In December 2017, the government announced this new initiative as the creation of the new National Economic Crime Centre (NECC).
Situated within the National Crime Agency, the NECC represents a major reboot of the government’s anti-fraud strategy[i].
The aim of the new NECC is to protect both individuals and the nation against economic crime by bringing together law enforcement officials and partners from the government and private sector.
This integrated approach seeks to prioritise investigations to maximise the impact of prosecutions.
The new centre opened in October 2019 and has a six-figure budget, funding 55 staff. The aim of the NECC – which has the power to direct investigations undertaken by the Serious Fraud Office (SFO) – is to enable the SFO to undertake more serious fraud investigations.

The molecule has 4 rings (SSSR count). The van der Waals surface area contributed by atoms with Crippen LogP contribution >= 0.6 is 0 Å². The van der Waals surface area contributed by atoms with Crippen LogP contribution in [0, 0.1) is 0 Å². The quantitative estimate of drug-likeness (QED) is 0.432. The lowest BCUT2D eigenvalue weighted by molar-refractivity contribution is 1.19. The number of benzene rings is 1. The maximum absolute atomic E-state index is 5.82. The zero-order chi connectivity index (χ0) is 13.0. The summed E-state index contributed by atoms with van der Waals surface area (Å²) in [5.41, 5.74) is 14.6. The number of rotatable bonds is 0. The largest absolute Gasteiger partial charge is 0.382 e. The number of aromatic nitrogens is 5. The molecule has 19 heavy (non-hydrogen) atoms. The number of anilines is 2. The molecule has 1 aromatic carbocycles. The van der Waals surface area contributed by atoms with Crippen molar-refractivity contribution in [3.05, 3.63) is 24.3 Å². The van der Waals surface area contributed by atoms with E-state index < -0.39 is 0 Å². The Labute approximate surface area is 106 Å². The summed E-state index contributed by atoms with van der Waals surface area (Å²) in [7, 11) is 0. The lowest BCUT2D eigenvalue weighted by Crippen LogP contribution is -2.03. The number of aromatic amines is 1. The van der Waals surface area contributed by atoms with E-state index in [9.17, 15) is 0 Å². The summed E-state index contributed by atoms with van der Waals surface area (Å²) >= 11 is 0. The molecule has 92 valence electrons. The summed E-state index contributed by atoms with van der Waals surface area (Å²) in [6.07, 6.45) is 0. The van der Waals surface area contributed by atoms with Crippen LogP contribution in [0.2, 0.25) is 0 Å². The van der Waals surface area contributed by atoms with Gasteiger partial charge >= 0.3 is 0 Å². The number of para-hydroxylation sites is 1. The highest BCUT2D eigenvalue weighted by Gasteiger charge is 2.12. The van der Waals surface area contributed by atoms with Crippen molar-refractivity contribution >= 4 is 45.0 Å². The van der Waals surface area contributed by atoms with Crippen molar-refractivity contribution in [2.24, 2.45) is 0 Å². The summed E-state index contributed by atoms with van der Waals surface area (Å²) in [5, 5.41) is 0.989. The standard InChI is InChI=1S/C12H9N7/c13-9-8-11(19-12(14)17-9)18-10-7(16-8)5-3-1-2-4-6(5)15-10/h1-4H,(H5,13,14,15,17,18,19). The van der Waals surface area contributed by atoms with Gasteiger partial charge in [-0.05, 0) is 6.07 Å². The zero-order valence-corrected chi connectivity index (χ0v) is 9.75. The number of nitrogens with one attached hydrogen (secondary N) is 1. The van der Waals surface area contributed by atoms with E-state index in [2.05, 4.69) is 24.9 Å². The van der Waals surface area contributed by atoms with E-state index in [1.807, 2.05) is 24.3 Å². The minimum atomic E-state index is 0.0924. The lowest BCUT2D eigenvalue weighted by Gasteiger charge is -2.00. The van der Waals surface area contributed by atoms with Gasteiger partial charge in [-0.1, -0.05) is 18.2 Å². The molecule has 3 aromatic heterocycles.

“The NECC is part of a new, whole-system approach which will significantly improve the UK’s response to serious and organised crime[ii],” says Lynne Owens, director at the National Crime Agency.
At Tenet, we are dedicated to reducing the impact of fraud on its victims through better education and cost-effective pursuit of claims.
We welcome the government’s new integrated approach in tackling serious fraud and economic crime in the hope that it will increase reports of fraudulent conduct and ultimately lead to fewer instances of fraud.
We’re delighted that Arun Chauhan, founder of Tenet Compliance and Litigation, has been shortlisted in the Business Desk’s 2019 West Midlands Leadership Awards for both Professional Services Leader and Emerging Entrepreneur Leader.
I recently read an article in a broadsheet newspaper which discussed how agile working had become the norm. The article explained how technology and social desires had started to dictate where and when we work.